So, perhaps now is the time to overhaul your CV in case you find yourself having to look for a new job. But before I go into this, I’d just like to say that if this happens to you, try to stay positive. Before starting to send out job application in a scatter-gun manner, sit down and think about what you really want to do. Do you want a job similar to your old one? Do you feel you’d like to go down a different path? You might even take the plunge and decide to Start Your Own Business. Continue reading

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Stop Putting It Off!

I was reading a copy of Management Today recently and saw an article entitled “Are you suffering from ‘someday syndrome’?”  What they meant by this was procrastination – putting things off instead of getting on with them.

We’re all guilty of this to some degree.  I sometimes find myself putting off starting to write a difficult report or – even worse – completing my annual tax return!

But there’s no point promising yourself that you’ll lose weight or get fit or learn a new skill unless you actually start the process.  So, whether you’re already enrolled with us and need to press on with your studies – or you’re still contemplating which course to choose – don’t put it off!  There’s no time like the present.  And you’ll find that with our Business English with Spoken English Diploma Course we provide you with a study schedule that won’t make you feel stressed – but it will keep you motivated. Continue reading

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How To Stay Creative

First, I hope that you’re all keeping safe and well and that wherever you live you’re starting to see life getting back to some kind of normality – however slowly.

I’m not going to go on about Covid19 in this blog as I’m sure you’re all tired of hearing about it on TV, in newspapers and on social media. One thing it has done, though, is to make people hold their meetings online rather than face to face. I’d never heard of Zoom before all this started but I now use it for meetings, getting together with my family and we’re even considering doing some seminars. Continue reading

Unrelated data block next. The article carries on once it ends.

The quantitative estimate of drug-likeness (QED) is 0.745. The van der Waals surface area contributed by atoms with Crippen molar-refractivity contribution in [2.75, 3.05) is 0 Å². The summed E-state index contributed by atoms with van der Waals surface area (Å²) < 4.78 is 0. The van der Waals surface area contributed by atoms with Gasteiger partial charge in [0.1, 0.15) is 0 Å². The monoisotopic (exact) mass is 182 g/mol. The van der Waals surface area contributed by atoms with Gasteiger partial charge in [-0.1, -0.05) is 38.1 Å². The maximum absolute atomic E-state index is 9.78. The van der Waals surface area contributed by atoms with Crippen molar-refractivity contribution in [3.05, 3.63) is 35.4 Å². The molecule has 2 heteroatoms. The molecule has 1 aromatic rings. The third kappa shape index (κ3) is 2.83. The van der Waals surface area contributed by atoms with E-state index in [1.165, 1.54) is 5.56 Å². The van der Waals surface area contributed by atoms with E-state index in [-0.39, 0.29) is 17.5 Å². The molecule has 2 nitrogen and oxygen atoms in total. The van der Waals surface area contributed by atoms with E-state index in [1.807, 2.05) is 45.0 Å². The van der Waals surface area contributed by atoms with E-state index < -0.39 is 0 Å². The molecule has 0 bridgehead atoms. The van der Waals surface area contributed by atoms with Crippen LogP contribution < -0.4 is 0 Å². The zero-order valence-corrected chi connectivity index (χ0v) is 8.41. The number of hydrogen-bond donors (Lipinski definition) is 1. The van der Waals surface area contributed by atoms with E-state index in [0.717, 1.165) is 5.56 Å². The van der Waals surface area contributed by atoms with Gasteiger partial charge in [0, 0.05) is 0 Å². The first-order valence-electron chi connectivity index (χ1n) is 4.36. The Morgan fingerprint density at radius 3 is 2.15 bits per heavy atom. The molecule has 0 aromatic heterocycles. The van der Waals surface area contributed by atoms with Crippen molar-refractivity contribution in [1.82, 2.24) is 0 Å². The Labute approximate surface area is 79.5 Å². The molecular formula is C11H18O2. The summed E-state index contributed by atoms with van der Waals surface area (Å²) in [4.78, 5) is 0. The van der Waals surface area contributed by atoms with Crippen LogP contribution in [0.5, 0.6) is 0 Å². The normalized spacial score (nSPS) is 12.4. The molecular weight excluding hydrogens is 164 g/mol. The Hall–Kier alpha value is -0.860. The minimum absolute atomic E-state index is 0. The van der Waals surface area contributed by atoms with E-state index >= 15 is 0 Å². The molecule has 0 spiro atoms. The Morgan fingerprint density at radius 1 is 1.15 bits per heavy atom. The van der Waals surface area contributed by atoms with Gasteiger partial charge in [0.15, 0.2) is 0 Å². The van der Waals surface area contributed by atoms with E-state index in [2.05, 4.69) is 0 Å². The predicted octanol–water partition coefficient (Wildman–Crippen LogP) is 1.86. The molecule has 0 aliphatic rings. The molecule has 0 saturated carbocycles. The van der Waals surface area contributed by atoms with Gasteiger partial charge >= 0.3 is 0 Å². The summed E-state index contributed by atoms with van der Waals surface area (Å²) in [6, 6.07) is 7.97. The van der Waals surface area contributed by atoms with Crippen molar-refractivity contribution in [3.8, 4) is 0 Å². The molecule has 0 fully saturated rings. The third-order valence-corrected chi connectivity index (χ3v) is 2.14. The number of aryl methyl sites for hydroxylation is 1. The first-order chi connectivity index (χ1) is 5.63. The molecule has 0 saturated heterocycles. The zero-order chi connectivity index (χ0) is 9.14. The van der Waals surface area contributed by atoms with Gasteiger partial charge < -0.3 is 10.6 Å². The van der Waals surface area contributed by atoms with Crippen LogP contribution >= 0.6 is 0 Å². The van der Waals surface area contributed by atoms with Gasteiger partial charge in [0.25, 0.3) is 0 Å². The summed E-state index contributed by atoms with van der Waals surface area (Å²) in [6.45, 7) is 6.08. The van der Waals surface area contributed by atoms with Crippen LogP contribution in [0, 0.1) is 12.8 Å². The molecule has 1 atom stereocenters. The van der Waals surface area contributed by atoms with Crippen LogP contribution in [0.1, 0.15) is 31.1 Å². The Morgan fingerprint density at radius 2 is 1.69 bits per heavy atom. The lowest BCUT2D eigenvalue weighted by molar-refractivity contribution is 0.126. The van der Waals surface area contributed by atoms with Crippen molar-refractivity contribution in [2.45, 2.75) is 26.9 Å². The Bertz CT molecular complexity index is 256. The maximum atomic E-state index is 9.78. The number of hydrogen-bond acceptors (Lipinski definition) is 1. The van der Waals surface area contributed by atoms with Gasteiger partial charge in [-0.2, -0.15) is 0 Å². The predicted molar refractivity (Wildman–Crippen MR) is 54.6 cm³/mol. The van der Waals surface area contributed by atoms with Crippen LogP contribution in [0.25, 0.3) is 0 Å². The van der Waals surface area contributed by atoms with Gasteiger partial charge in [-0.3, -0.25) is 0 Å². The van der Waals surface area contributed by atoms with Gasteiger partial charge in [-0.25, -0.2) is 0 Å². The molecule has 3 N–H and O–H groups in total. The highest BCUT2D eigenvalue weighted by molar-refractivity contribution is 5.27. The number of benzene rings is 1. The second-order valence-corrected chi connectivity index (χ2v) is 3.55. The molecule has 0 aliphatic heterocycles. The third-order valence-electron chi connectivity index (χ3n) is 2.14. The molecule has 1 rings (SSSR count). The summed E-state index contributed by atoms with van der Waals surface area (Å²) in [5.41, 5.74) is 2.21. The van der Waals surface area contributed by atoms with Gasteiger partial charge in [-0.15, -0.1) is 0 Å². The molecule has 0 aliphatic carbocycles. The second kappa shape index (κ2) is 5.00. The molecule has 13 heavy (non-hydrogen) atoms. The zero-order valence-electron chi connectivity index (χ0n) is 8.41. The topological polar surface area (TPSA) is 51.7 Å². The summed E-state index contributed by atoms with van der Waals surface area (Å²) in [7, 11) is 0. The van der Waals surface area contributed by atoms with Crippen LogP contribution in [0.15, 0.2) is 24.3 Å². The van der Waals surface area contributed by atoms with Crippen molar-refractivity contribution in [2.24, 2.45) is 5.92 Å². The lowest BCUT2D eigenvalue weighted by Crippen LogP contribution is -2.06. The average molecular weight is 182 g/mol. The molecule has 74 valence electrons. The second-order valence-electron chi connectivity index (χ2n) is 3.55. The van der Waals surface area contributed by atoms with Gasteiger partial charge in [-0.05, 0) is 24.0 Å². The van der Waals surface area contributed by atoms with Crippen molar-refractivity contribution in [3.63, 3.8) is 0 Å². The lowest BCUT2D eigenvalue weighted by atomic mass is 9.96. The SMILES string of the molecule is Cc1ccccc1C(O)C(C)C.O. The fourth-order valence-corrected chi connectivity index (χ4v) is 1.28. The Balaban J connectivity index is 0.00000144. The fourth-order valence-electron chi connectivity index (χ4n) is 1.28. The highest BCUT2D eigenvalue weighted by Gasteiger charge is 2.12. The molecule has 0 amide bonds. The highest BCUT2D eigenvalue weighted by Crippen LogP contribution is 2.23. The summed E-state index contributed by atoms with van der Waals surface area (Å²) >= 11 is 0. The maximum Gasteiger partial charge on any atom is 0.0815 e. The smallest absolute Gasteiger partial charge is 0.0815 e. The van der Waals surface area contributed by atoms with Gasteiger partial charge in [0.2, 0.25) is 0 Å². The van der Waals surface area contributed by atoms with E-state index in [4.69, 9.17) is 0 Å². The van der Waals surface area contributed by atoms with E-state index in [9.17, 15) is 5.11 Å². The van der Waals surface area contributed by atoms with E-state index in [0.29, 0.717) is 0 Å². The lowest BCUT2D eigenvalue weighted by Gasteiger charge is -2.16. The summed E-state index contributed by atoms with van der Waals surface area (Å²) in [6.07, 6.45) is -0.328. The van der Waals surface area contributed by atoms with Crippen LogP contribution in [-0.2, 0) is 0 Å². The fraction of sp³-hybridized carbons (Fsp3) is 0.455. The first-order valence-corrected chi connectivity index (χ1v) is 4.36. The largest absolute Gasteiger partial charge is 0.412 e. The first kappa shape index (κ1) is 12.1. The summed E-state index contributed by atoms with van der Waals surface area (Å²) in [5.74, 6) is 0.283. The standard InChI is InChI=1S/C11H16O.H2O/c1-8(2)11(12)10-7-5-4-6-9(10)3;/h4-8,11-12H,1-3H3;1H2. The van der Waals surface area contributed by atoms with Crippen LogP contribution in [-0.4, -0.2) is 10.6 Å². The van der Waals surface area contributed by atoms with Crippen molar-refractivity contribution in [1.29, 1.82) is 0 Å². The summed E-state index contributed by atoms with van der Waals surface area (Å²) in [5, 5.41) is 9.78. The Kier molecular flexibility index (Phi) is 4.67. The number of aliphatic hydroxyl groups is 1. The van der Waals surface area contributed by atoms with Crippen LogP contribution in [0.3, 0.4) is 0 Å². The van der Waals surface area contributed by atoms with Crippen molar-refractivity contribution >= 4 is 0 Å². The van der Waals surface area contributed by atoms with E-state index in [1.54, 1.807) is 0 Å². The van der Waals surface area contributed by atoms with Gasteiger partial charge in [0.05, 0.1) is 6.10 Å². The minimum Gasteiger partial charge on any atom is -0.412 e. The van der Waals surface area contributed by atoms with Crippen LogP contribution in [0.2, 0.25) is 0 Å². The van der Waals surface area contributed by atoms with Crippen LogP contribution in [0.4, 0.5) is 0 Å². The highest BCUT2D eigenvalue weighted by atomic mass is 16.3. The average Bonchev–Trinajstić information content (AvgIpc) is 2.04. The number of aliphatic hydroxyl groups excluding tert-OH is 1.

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Stay Well!

First, I hope everyone reading this is keeping well and has not gone down with Coronavirus.

If you live in a country that has not yet imposed restrictions on movement you will probably be going about daily life much as usual: going to work, meeting friends and family, having a drink and something to eat with them. If, however, like much of the world you are in ‘lockdown’ then life will seem very different!

I’m writing this post at home, where I’m working rather than going into the office and mixing with other people. I know I’m lucky that I can work remotely, because it means I don’t have to risk public transport or coming into contact with people (except direct family) who might have the virus Continue reading

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New Year…New Job?

Whether you’re just leaving school, college or university and looking for your first job, or you’re more mature and looking to move on and enhance your career, preparing a good CV is essential.

Certain parts of a CV are easy to put together – your personal information, details of your education and qualifications, work experience etc. Yes, I know, you might have to think carefully about how to describe previous jobs so that they demonstrate that you’ve got the experience required for the new position you are applying for. But that’s not too hard.

But there is one important thing which many people struggle with: the personal statement. So let’s have a closer look at how to get this right.

These days everyone is encouraged to put a ‘Personal Statement’ at the beginning of their CV but it can have pitfalls. When I’m recruiting for Advisors for our Student Services department you’d be surprised how many people just include meaningless ‘waffle’ in their personal statement. They put things like this: